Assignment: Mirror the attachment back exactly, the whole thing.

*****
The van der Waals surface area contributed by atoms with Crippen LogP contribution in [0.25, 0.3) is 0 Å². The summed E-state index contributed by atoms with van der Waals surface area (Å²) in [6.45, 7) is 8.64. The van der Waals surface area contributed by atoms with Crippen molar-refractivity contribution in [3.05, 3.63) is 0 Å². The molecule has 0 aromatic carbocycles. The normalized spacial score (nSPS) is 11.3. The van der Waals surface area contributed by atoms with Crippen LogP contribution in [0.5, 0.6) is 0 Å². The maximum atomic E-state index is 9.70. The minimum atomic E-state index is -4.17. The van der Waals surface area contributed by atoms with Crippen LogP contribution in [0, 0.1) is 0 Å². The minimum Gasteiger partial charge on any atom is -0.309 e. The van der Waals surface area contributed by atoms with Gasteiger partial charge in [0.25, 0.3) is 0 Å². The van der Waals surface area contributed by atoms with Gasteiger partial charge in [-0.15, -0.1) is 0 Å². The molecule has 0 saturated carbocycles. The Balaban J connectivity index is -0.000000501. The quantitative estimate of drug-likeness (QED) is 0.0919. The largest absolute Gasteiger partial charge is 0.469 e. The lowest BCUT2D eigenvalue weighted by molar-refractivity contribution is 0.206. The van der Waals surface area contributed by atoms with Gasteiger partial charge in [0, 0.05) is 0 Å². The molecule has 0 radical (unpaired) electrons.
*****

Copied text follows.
The van der Waals surface area contributed by atoms with Crippen LogP contribution in [0.25, 0.3) is 0 Å². The summed E-state index contributed by atoms with van der Waals surface area (Å²) in [6.45, 7) is 8.64. The van der Waals surface area contributed by atoms with Crippen molar-refractivity contribution in [3.05, 3.63) is 0 Å². The molecule has 0 aromatic carbocycles. The normalized spacial score (nSPS) is 11.3. The van der Waals surface area contributed by atoms with Crippen LogP contribution in [0.5, 0.6) is 0 Å². The maximum atomic E-state index is 9.70. The minimum atomic E-state index is -4.17. The van der Waals surface area contributed by atoms with Crippen LogP contribution in [0, 0.1) is 0 Å². The minimum Gasteiger partial charge on any atom is -0.309 e. The van der Waals surface area contributed by atoms with Gasteiger partial charge in [0.25, 0.3) is 0 Å². The van der Waals surface area contributed by atoms with Gasteiger partial charge in [-0.15, -0.1) is 0 Å². The molecule has 0 saturated carbocycles. The Balaban J connectivity index is -0.000000501. The quantitative estimate of drug-likeness (QED) is 0.0919. The largest absolute Gasteiger partial charge is 0.469 e. The lowest BCUT2D eigenvalue weighted by molar-refractivity contribution is 0.206. The van der Waals surface area contributed by atoms with Gasteiger partial charge in [0, 0.05) is 0 Å². The molecule has 0 radical (unpaired) electrons.